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The Niger River

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World maps display the surface of a sphere on a flat surface, necessarily introducing distortion. In the Mercator projection, named for 16th century Flemish cartographer Gerardus Mercator, the lines of longitude are represented as parallel vertical lines, even though on the surface of the earth, the lines of longitude approach each other, until they meet at the poles. Objects near the poles are expanded relative to objects near the equator. Greenland appears as large as, or larger than, Africa; Africa, which straddles the equator, appears deceptively small.

The Niger River, with a drainage basin about two-thirds that of the Mississippi, is tucked into the bulge of Africa, arising in the Guinea Highlands, only about 150 miles (240 km) from the Atlantic— quite close to an ocean for a river that is over 2,500 miles (about 4,000km) long. From its source, the Niger flows east-northeast, away from the ocean, towards the Sahara, before turning southeast and then south, to flow into the Gulf of Benin.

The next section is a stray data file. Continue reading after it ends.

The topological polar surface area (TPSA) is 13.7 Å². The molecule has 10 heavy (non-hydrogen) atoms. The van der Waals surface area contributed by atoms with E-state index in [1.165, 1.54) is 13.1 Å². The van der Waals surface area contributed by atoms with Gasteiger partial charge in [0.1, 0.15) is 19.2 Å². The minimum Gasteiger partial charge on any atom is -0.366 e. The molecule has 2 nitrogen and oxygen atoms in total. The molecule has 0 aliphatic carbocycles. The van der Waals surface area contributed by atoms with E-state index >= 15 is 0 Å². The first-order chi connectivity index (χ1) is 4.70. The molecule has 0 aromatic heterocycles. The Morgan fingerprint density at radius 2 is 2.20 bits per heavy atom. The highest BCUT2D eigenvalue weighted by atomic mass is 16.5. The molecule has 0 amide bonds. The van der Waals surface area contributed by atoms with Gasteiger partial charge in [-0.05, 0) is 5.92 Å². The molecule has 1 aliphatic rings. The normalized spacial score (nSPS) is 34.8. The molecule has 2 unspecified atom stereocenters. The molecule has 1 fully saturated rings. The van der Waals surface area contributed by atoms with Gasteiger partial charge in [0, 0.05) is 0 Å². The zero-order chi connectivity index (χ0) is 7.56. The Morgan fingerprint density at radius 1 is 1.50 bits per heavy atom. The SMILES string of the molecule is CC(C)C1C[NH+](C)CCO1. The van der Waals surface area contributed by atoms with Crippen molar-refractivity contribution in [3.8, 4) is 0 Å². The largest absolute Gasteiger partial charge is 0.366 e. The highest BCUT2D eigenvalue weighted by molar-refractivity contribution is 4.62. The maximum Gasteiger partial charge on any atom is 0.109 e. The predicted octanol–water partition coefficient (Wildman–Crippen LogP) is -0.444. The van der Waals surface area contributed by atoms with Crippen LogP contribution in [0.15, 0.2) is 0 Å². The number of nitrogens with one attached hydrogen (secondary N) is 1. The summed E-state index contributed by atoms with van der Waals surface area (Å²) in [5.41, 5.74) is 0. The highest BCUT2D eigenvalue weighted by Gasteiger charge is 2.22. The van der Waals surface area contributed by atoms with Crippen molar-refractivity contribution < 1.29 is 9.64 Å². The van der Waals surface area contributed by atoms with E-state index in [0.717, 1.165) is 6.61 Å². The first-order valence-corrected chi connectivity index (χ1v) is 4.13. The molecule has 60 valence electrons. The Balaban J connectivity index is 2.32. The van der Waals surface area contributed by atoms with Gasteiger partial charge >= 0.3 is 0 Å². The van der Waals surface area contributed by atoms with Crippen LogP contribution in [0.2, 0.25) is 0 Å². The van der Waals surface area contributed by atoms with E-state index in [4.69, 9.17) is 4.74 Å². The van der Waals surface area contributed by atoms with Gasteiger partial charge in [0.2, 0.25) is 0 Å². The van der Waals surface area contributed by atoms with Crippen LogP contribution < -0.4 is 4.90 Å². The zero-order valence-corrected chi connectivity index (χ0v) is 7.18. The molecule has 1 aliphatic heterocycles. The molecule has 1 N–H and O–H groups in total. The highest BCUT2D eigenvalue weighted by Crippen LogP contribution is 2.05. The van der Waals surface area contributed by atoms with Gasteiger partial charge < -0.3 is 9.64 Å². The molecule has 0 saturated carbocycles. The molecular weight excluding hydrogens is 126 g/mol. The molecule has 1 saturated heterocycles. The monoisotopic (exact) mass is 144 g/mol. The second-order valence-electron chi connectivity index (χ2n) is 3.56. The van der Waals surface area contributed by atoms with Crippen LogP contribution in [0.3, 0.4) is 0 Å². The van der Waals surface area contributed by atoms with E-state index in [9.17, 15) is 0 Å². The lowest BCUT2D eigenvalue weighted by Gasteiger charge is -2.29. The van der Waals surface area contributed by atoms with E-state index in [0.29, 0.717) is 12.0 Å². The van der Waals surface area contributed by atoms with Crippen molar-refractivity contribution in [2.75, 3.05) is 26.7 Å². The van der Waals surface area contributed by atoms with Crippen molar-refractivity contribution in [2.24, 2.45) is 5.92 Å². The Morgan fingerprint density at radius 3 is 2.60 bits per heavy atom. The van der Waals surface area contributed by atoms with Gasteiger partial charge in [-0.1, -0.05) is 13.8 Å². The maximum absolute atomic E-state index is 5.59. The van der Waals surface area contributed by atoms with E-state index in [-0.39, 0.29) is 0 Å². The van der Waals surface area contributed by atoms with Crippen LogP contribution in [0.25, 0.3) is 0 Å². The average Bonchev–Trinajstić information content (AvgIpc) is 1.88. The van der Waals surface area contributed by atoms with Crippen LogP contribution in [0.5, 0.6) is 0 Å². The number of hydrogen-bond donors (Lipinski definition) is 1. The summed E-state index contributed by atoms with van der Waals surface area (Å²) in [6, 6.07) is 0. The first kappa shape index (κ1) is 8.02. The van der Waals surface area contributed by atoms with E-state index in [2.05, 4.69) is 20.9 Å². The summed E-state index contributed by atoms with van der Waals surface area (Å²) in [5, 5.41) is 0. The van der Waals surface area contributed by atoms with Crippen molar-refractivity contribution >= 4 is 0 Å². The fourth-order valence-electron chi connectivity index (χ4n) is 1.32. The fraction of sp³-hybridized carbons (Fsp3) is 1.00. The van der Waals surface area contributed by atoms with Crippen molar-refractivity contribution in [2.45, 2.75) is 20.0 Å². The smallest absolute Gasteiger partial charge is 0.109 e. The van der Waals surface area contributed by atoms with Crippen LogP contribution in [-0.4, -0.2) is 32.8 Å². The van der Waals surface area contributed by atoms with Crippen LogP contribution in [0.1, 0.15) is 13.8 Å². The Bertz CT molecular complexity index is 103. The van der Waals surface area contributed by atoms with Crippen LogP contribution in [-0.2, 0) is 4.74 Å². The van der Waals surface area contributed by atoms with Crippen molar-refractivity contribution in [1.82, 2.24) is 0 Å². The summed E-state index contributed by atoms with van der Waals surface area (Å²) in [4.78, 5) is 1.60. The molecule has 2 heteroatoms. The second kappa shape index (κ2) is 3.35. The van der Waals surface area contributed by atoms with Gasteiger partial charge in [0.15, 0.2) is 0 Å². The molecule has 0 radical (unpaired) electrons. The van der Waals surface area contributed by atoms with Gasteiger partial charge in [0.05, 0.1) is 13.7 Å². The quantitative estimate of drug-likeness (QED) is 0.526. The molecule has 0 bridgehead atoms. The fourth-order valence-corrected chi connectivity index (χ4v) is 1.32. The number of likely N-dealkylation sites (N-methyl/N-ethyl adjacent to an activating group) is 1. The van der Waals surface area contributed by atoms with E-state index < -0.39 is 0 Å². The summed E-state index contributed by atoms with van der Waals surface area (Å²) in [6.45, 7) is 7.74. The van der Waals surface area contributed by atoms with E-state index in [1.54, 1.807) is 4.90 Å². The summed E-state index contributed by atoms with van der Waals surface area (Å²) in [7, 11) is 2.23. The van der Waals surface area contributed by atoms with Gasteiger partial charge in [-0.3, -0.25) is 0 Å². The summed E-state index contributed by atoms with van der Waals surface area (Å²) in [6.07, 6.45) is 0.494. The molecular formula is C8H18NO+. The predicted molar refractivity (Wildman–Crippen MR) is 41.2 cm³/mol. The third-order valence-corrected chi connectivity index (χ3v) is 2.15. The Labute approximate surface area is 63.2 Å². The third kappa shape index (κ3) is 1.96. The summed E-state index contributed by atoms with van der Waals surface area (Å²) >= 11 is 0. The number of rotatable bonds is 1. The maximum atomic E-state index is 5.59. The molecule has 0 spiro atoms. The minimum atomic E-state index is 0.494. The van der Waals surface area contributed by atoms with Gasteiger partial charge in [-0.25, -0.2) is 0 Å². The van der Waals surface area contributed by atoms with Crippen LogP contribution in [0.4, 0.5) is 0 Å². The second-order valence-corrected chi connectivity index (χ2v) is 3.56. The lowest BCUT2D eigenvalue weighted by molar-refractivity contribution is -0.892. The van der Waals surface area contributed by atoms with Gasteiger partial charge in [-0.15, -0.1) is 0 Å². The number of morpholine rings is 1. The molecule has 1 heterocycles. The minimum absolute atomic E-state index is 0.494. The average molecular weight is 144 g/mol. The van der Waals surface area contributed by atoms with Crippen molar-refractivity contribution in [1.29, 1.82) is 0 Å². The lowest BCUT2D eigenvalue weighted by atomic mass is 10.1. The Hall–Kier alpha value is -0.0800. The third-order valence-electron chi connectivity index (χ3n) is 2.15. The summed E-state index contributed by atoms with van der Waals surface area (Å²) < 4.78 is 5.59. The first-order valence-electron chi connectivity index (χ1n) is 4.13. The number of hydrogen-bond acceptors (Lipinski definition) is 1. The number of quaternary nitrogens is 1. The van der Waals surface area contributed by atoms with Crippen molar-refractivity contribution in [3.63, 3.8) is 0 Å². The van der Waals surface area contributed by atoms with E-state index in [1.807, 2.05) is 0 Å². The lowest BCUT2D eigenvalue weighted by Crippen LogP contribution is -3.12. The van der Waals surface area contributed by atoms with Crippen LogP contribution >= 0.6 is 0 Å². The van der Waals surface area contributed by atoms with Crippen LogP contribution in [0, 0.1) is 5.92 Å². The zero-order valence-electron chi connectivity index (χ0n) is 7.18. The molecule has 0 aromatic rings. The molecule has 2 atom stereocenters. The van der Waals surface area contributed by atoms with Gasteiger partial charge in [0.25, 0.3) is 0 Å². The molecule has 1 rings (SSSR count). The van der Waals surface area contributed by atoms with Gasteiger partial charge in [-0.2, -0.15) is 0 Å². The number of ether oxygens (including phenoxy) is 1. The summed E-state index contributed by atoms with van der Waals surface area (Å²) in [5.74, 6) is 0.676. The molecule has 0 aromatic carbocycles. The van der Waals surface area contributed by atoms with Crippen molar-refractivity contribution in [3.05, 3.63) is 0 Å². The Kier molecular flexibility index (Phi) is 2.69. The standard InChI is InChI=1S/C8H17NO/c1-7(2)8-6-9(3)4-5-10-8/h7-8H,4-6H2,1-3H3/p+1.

As the 19th century dawned, even though European ships had been sailing down the west coast of Africa for centuries, the Niger’s actual course was unknown to Europeans. Europeans had knowledge of the river from ancient times — its existence had been reported by the Greeks, Phoenicians, and others — but its route was a mystery. Some Europeans speculated that it was linked to the Nile, others to the Congo, and others offered other alternatives.

This lack of European knowledge was at least partly due to the many who did know the Niger: it passed through lands populated by a variety of peoples, many of whom were hostile to outsiders. In 1795, the explorer Mungo Park found the Niger, but did not follow it. He returned in 1805, leading an expedition that included a troop of 44 redcoats. They never returned, reportedly killed by locals. Disease, too, preyed upon explorers.

Portrait of Mungo Park.

In the early decades of the 19th century, the British Lords of the Admiralty sent several expeditions to map the Niger. Most failed, with many casualties, but by 1831, the last portions of the river were mapped by an Englishman named Richard Lander, setting the stage for the expansion of European imperial control in the 1870s and 1880s.

Richard and John Lander traveling down the Niger.